A Critique of Mueller that Misses the Point
Perhaps NRO's Charles W. Cooke needs to read the report (and do a better job of putting Mueller's statements in context).
Charles W. Cooke has a lament about Mueller’s press conference this week. He thinks that it is unfair that Mueller said “If we had had confidence that the president had clearly not committed a crime we would have said so.”
Indeed, it “infuriates him.”
That’s not how it works in America. Investigators are supposed to look for evidence that a crime was committed, and, if they don’t find enough to contend that a crime was a committed, they are supposed to say “We didn’t find enough to contend that a crime was committed.” They are notsupposed to look for evidence that a crime was not committed and then say, “We couldn’t find evidence of innocence.”
I understand that Mueller was in an odd position. I understand, too, that this wasn’t a criminal trial. But I don’t think those norms are rendered any less important by those facts.
“Not exonerated” is not a standard in our system, and it shouldn’t be one in our culture, either.—‘Not Exonerated’ Is Not a Standard Any Free Country Should Accept
While Cooke states he understands that Mueller is in “an odd position” and “that this wasn’t a criminal trial” he then hand waves all of that away.
First, Mueller (or any investigation of this nature) is not going to be the final word (and never was). Even if he had been able to fully exonerate Trump in every way, the AG and the Congress would still have significant roles to play.
Mueller was an investigator, not a judge and jury. He is providing evidence to other actors to then make choices about how to proceed. He never had the power to declare innocence or guilt. While his investigation could have ended in no evidence of wrongdoing, and hence a clear exoneration in the sense that there was literally nothing to further pursue, the reality is that he did find evidence (it is in the report that I now wonder if Cooke has read).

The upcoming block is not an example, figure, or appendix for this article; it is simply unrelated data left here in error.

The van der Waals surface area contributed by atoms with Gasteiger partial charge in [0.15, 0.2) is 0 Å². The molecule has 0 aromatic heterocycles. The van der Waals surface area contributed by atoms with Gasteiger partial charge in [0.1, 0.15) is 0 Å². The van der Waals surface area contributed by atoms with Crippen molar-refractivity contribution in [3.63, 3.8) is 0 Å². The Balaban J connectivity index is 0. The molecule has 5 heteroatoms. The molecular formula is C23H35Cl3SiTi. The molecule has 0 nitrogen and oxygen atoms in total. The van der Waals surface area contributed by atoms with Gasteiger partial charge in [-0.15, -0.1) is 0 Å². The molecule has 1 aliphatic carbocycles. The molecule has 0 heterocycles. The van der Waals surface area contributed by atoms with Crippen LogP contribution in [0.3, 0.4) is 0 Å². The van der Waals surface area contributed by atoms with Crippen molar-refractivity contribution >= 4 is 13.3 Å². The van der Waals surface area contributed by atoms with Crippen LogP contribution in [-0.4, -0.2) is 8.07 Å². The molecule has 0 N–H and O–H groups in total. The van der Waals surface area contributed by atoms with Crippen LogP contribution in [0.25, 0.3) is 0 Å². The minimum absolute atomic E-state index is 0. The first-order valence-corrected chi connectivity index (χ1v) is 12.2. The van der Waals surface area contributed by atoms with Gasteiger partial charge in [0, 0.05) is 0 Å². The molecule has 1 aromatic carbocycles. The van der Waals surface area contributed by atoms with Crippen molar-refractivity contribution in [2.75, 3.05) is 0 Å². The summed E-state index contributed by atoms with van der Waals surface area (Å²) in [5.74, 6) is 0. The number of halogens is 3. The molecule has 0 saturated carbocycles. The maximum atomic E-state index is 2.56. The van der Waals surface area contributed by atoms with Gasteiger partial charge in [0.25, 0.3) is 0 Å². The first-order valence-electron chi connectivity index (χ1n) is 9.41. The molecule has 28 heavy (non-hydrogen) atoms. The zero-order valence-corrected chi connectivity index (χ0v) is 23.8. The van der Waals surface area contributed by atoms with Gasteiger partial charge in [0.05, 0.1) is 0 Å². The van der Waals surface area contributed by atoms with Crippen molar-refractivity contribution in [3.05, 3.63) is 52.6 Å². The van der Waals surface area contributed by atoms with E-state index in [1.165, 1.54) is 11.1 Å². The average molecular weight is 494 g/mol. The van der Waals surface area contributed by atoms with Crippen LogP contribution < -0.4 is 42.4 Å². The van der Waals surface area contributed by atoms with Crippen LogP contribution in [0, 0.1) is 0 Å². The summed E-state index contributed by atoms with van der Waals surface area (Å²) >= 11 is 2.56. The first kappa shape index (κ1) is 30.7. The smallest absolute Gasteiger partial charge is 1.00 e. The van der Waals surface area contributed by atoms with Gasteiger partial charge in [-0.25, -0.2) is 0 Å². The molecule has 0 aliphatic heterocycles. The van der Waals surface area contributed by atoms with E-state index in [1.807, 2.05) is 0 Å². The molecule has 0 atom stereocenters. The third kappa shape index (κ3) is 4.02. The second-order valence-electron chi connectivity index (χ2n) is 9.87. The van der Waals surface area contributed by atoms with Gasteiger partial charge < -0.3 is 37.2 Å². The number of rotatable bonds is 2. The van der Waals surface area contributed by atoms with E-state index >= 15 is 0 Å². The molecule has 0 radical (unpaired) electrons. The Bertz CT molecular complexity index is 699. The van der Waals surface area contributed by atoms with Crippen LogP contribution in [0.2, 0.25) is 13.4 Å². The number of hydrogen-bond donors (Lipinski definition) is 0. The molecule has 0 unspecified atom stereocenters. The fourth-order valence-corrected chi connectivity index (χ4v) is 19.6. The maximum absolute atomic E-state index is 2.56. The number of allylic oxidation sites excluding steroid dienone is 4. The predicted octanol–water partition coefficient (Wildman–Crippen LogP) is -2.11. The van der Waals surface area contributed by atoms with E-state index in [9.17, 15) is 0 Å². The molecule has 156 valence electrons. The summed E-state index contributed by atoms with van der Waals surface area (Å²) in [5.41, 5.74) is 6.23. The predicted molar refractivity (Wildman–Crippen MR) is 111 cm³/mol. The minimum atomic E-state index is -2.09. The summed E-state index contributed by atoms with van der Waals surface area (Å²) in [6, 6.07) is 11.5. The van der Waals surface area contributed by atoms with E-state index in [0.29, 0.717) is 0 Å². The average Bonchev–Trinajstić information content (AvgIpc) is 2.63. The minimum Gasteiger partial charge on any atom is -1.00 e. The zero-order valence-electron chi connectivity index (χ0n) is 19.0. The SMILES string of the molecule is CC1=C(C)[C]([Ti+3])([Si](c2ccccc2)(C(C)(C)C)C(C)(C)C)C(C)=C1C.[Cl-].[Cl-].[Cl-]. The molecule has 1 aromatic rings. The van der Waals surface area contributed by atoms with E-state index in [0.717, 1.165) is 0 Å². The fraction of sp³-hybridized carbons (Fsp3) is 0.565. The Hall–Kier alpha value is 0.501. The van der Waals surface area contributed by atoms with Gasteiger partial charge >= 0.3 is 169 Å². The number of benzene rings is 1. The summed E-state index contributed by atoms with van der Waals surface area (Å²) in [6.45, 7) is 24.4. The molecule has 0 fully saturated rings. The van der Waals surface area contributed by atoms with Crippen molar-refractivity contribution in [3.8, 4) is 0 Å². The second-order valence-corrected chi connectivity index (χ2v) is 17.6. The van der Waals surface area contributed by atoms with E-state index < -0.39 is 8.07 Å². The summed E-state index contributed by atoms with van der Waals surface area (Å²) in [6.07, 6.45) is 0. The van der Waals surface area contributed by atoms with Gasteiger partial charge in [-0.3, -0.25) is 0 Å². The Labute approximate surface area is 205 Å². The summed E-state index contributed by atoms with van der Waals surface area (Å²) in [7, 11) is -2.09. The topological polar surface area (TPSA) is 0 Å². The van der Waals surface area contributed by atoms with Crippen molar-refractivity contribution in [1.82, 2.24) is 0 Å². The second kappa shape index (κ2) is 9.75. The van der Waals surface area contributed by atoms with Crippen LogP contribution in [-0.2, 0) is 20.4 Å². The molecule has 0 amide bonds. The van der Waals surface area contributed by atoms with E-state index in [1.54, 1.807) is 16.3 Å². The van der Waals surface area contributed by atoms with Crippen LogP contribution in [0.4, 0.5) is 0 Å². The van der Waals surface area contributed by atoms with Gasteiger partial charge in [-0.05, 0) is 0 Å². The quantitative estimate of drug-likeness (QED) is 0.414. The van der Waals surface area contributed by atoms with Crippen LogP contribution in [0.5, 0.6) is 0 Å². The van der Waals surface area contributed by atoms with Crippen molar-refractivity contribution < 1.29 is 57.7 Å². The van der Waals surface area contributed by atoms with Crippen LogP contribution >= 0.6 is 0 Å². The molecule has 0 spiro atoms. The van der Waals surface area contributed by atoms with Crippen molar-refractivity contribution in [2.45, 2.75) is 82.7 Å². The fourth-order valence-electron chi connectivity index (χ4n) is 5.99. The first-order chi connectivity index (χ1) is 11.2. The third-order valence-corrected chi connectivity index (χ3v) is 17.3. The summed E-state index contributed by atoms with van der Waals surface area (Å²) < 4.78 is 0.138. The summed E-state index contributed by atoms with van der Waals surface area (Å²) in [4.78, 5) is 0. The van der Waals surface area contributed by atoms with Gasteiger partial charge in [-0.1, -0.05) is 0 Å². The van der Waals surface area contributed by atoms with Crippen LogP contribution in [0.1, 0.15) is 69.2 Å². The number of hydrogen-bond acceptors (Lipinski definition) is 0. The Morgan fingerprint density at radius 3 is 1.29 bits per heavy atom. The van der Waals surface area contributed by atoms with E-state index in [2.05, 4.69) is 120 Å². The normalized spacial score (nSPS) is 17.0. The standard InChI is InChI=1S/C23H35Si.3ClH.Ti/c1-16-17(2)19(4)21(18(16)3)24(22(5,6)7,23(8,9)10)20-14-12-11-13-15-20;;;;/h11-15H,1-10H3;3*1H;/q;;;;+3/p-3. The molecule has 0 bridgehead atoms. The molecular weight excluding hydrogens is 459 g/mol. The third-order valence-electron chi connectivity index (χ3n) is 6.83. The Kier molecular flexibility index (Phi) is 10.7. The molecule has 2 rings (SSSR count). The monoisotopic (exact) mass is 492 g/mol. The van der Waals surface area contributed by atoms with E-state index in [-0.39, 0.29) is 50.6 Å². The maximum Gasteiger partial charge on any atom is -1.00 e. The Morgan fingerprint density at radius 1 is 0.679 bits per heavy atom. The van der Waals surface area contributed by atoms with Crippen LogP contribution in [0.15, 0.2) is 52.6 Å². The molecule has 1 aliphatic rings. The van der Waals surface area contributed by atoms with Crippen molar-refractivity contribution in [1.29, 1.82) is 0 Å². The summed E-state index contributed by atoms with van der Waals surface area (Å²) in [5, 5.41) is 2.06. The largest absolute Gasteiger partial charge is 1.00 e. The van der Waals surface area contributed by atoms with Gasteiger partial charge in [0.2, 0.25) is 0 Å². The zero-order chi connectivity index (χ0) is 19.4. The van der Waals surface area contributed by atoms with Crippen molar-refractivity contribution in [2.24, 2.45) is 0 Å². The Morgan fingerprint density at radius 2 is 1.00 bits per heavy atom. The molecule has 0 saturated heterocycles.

Second, and more importantly, the “odd position” Mueller is in, beside not being the final word, is that the DOJ policy on not indicting a sitting president closes off the route of declaring there is enough evidence to formally indict (and Mueller made that quite clear in his statement, contra the way Barr has presented that issue previously).
Indeed, Mueller is being conservative in saying that he can’t exonerate and leaving it to Congress to act without making he judgement himself that an impeachment inquiry should be pursued. The report is highly suggestive that impeachment might well be appropriate, but it does not take it upon itself to make such a recommendation to Congress.
Mueller is not in a position to declare Trump officially “not guilty” as Cooke seems to want. He is not the final adjudicator. As an investigator he has been able to provide 400+ pages of evidence about which another body has to render final judgement. Normally, that would be a grand jury and then, if indictments were handed down, a court of law.
DOJ policy precludes that route (at least as long as Trump is in office). That means there are three options: 1) do nothing and let the political process take its course, 2) wait until Trump is out of office and let the normal judicial process run its course, or 3) Congress can take up its constitutional prerogative and impeach.
Cooke’s frustration with the current state of the investigation is that the only route that can lead to a formal outcome at the moment is the most politically fraught: the impeachment process. And even that process is unlikely to result in a clean outcome that the country finds satisfying. Not surprisingly, the only real judgement about the Trump presidency is going to be a fully political one: the election.
And, I would note, that neither the election nor the impeachment process can end in a legal verdict of either guilty or not guilty. Neither mechanism is a legal one of the nature that Cooke seems to want.
But the lament that drives Cooke’s fury on the lack of an “innocent until proven guilty” standard starts with the obviously political nature of any presidential investigation means that judgement are already clouded. But, worse, the ability to get a clear legal judgement is made impossible by the DOJ prohibition on indictments of sitting presidents.
That policy means that the president is removed from the criminal justice system while in office. There are sound reasons for the policy, but the current case does demonstrate that it largely sets the president outside of the law that leads to things like Mueller’s conclusion. This has serious implications if presidents are truly bent on illegality while in office (or if they simply don’t care about it).
It should be noted, if one reads the report, there is substantial evidence of obstruction by this president. A non-president would almost certainly be facing criminal charges at this point. But the DOJ blocks that route. So, if Cooke is angry about the lack of a true verdict, that is where his anger should be focused, since Mueller knows he cannot go the normal route with Trump (i.e., the route that would apply to all other Americans).